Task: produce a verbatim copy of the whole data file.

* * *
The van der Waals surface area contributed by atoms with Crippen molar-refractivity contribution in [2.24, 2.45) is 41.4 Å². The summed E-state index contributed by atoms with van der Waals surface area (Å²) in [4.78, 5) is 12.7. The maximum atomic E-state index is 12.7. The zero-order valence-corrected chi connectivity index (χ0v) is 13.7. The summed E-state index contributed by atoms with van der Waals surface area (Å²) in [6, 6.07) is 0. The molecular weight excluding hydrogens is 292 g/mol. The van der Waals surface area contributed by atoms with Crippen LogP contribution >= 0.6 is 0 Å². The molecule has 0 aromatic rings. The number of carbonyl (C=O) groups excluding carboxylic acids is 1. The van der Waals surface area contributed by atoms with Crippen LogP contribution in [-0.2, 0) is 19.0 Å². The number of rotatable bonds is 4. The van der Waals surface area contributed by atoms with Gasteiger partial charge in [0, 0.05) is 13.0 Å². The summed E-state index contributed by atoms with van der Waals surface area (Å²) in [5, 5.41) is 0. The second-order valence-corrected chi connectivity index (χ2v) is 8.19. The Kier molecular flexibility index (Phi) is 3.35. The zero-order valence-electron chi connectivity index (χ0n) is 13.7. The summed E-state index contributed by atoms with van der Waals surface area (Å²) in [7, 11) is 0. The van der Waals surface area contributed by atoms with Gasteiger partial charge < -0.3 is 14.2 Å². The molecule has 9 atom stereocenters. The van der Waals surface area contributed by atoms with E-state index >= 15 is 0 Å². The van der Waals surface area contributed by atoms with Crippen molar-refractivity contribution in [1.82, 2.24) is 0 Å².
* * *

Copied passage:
The van der Waals surface area contributed by atoms with Crippen molar-refractivity contribution in [2.24, 2.45) is 41.4 Å². The summed E-state index contributed by atoms with van der Waals surface area (Å²) in [4.78, 5) is 12.7. The maximum atomic E-state index is 12.7. The zero-order valence-corrected chi connectivity index (χ0v) is 13.7. The summed E-state index contributed by atoms with van der Waals surface area (Å²) in [6, 6.07) is 0. The molecular weight excluding hydrogens is 292 g/mol. The van der Waals surface area contributed by atoms with Crippen LogP contribution >= 0.6 is 0 Å². The molecule has 0 aromatic rings. The number of carbonyl (C=O) groups excluding carboxylic acids is 1. The van der Waals surface area contributed by atoms with Crippen LogP contribution in [-0.2, 0) is 19.0 Å². The number of rotatable bonds is 4. The van der Waals surface area contributed by atoms with Gasteiger partial charge in [0, 0.05) is 13.0 Å². The summed E-state index contributed by atoms with van der Waals surface area (Å²) in [5, 5.41) is 0. The second-order valence-corrected chi connectivity index (χ2v) is 8.19. The Kier molecular flexibility index (Phi) is 3.35. The zero-order valence-electron chi connectivity index (χ0n) is 13.7. The summed E-state index contributed by atoms with van der Waals surface area (Å²) in [7, 11) is 0. The van der Waals surface area contributed by atoms with Gasteiger partial charge < -0.3 is 14.2 Å². The molecule has 9 atom stereocenters. The van der Waals surface area contributed by atoms with E-state index >= 15 is 0 Å². The van der Waals surface area contributed by atoms with Crippen molar-refractivity contribution in [1.82, 2.24) is 0 Å².